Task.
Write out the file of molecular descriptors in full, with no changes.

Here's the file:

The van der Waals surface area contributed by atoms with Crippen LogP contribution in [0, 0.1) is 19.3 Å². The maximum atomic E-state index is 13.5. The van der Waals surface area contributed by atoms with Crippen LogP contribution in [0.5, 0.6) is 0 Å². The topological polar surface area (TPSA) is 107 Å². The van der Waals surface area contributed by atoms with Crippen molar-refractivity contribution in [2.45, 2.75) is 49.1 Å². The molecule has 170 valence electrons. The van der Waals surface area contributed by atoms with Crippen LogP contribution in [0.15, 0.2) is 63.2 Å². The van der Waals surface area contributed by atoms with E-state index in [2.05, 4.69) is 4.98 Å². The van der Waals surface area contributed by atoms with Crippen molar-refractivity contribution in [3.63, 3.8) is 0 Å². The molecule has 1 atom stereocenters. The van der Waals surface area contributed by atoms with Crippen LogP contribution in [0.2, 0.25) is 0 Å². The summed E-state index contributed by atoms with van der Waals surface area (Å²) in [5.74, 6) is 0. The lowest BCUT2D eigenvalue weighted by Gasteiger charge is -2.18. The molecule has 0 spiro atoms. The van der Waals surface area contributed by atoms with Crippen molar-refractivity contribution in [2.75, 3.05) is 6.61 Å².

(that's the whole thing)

The van der Waals surface area contributed by atoms with Crippen LogP contribution in [0, 0.1) is 19.3 Å². The maximum atomic E-state index is 13.5. The van der Waals surface area contributed by atoms with Crippen LogP contribution in [0.5, 0.6) is 0 Å². The topological polar surface area (TPSA) is 107 Å². The van der Waals surface area contributed by atoms with Crippen molar-refractivity contribution in [2.45, 2.75) is 49.1 Å². The molecule has 170 valence electrons. The van der Waals surface area contributed by atoms with Crippen LogP contribution in [0.15, 0.2) is 63.2 Å². The van der Waals surface area contributed by atoms with E-state index in [2.05, 4.69) is 4.98 Å². The van der Waals surface area contributed by atoms with Crippen molar-refractivity contribution in [3.63, 3.8) is 0 Å². The molecule has 1 atom stereocenters. The van der Waals surface area contributed by atoms with Crippen LogP contribution in [0.2, 0.25) is 0 Å². The summed E-state index contributed by atoms with van der Waals surface area (Å²) in [5.74, 6) is 0. The lowest BCUT2D eigenvalue weighted by Gasteiger charge is -2.18. The molecule has 0 spiro atoms. The van der Waals surface area contributed by atoms with Crippen molar-refractivity contribution in [2.75, 3.05) is 6.61 Å².